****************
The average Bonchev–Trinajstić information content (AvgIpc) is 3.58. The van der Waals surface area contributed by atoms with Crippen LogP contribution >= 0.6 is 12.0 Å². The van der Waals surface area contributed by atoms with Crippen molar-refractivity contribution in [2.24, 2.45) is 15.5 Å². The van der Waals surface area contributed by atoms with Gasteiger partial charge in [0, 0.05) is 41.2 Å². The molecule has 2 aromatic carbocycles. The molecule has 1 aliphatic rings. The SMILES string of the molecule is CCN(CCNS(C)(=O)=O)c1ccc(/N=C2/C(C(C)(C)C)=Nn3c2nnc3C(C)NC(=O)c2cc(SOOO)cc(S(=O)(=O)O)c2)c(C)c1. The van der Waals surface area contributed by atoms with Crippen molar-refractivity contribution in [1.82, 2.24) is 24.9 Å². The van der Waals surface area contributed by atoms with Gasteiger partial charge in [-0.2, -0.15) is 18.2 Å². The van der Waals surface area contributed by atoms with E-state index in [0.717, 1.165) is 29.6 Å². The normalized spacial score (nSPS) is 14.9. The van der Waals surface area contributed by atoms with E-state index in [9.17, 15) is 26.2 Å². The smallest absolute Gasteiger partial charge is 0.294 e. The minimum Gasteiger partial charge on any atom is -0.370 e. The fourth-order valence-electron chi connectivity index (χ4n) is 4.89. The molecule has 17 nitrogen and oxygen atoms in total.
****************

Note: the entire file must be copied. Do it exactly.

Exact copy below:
The average Bonchev–Trinajstić information content (AvgIpc) is 3.58. The van der Waals surface area contributed by atoms with Crippen LogP contribution >= 0.6 is 12.0 Å². The van der Waals surface area contributed by atoms with Crippen molar-refractivity contribution in [2.24, 2.45) is 15.5 Å². The van der Waals surface area contributed by atoms with Gasteiger partial charge in [0, 0.05) is 41.2 Å². The molecule has 2 aromatic carbocycles. The molecule has 1 aliphatic rings. The SMILES string of the molecule is CCN(CCNS(C)(=O)=O)c1ccc(/N=C2/C(C(C)(C)C)=Nn3c2nnc3C(C)NC(=O)c2cc(SOOO)cc(S(=O)(=O)O)c2)c(C)c1. The van der Waals surface area contributed by atoms with Crippen molar-refractivity contribution in [1.82, 2.24) is 24.9 Å². The van der Waals surface area contributed by atoms with Gasteiger partial charge in [-0.2, -0.15) is 18.2 Å². The van der Waals surface area contributed by atoms with E-state index in [0.717, 1.165) is 29.6 Å². The normalized spacial score (nSPS) is 14.9. The van der Waals surface area contributed by atoms with E-state index in [9.17, 15) is 26.2 Å². The smallest absolute Gasteiger partial charge is 0.294 e. The minimum Gasteiger partial charge on any atom is -0.370 e. The fourth-order valence-electron chi connectivity index (χ4n) is 4.89. The molecule has 17 nitrogen and oxygen atoms in total.